[Python-ideas] Type Hinting - Performance booster ?

Andrew Barnert abarnert at yahoo.com
Sat Dec 27 11:36:11 CET 2014

On Dec 27, 2014, at 8:34, Trent Nelson <trent at snakebite.org> wrote:

> On Sat, Dec 27, 2014 at 01:28:14AM +0100, Andrew Barnert wrote:
>> On Dec 26, 2014, at 23:05, David Mertz <mertz at gnosis.cx> wrote:
>>> On Fri, Dec 26, 2014 at 1:39 PM, Antoine Pitrou
>>> <solipsis at pitrou.net> wrote:
>>>> On Fri, 26 Dec 2014 13:11:19 -0700 David Mertz <mertz at gnosis.cx>
>>>> wrote:
>>>>> I think the 5-6 year estimate is pessimistic.  Take a look at
>>>>> http://en.wikipedia.org/wiki/Xeon_Phi for some background.
>>>> """Intel Many Integrated Core Architecture or Intel MIC (pronounced
>>>> Mick or Mike[1]) is a *coprocessor* computer architecture"""
>>>> Enough said. It's not a general-purpose chip. It's meant as a
>>>> competitor against the computational use of GPU, not against
>>>> traditional general-purpose CPUs.
>>> Yes and no:
>>> The cores of Intel MIC are based on a modified version of P54C
>>> design, used in the original Pentium. The basis of the Intel MIC
>>> architecture is to leverage x86 legacy by creating a x86-compatible
>>> multiprocessor architecture that can utilize existing
>>> parallelization software tools. Programming tools include OpenMP,
>>> OpenCL, Cilk/Cilk Plus and specialised versions of Intel's Fortran,
>>> C++ and math libraries.
>>> x86 is pretty general purpose, but also yes it's meant to compete
>>> with GPUs too.  But also, there are many projects--including
>>> Numba--that utilize GPUs for "general computation" (or at least to
>>> offload much of the computation).  The distinctions seem to be
>>> blurring in my mind.
>>> But indeed, as many people have observed, parallelization is usually
>>> non-trivial, and the presence of many cores is a far different thing
>>> from their efficient utilization.
>> I think what we're eventually going to see is that optimized, explicit
>> parallelism is very hard, but general-purpose implicit parallelism is
>> pretty easy if you're willing to accept a lot of overhead. When people
>> start writing a lot of code that takes 4x as much CPU but can run on
>> 64 cores instead of 2 and work with a dumb ring cache instead of full
>> coherence, that's when people will start selling 128-core laptops. And
>> it's not going to be new application programming techniques that make
>> that happen, it's going to be things like language-level STM, implicit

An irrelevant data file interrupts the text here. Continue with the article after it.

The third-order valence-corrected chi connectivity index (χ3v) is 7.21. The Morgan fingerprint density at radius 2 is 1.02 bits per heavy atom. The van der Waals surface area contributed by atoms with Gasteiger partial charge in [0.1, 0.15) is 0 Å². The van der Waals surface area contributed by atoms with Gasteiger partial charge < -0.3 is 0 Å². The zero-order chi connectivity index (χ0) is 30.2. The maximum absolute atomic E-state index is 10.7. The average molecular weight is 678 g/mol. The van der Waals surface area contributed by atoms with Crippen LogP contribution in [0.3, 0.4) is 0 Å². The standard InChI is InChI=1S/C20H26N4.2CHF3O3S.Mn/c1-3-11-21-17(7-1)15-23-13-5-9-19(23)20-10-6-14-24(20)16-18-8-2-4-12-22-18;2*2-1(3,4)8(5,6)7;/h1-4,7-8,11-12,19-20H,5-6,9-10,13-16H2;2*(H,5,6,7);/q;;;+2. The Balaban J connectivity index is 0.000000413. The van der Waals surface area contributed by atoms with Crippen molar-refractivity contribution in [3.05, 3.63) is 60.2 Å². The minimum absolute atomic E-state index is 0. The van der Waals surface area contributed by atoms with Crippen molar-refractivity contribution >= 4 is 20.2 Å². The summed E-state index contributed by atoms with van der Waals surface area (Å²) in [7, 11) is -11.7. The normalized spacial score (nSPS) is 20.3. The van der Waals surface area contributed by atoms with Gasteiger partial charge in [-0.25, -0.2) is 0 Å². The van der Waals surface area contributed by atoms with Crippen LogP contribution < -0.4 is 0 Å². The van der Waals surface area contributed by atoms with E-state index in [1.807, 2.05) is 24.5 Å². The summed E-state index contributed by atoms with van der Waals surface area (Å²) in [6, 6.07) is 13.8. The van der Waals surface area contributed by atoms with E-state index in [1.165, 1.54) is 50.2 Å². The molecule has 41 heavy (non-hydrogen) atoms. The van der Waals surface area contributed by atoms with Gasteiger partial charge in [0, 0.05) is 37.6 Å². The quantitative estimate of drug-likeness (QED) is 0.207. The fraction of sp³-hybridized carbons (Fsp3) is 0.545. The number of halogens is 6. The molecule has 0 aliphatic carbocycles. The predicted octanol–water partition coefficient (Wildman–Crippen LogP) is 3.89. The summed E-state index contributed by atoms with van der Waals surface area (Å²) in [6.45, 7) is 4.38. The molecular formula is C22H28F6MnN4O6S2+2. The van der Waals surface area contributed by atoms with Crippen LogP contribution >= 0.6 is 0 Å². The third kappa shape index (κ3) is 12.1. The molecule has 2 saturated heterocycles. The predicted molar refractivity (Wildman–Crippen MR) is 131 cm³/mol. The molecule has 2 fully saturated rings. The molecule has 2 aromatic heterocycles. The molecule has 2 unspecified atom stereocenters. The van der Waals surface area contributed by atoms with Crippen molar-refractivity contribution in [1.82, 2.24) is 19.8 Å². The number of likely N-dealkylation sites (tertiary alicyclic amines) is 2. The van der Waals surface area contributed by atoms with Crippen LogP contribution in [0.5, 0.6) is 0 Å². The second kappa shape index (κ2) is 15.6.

>> parallelism libraries, kernel schedulers that can migrate
>> low-utilization processes into low-power auxiliary cores, etc.
> I disagree.  PyParallel works fine with existing programming techniques:

Then what are you disagreeing with? My whole point is that it's not going to be new application programming techniques that make parallelism accessible.

> Just took a screen share of a load test between normal Python 3.3
> release build, and the debugged-up-the-wazzo flaky PyParallel 0.1-ish,
> and it undeniably crushes the competition.  (Then crashes, 'cause you
> can't have it all.)
>        https://www.youtube.com/watch?v=JHaIaOyfldo
> Keep in mind that's a full debug build, but not only that, I've
> butchered every PyObject and added like, 6 more 8-byte pointers to it;
> coupled with excessive memory guard tests at every opportunity that
> result in a few thousand hash tables being probed to check for ptr
> address membership.
> The thing is slooooooww.  And even with all that in place, check out the
> results:

Sure, sloooooww code that's 8x as parallel runs 2.5x as fast. What's held things back for so long is that people insist on code that's almost as fast on 1- or 2-core machines and also scales to 8-core machines. That silly constraint is what's held us back. And now that mainstream machines are 2 to 8 cores instead of 1 to 2, and the code you have to be almost as fast as is still sequential, things are starting to change. Even when things like PyParallel or PyPy's STM aren't optimized at all, they're already winning.

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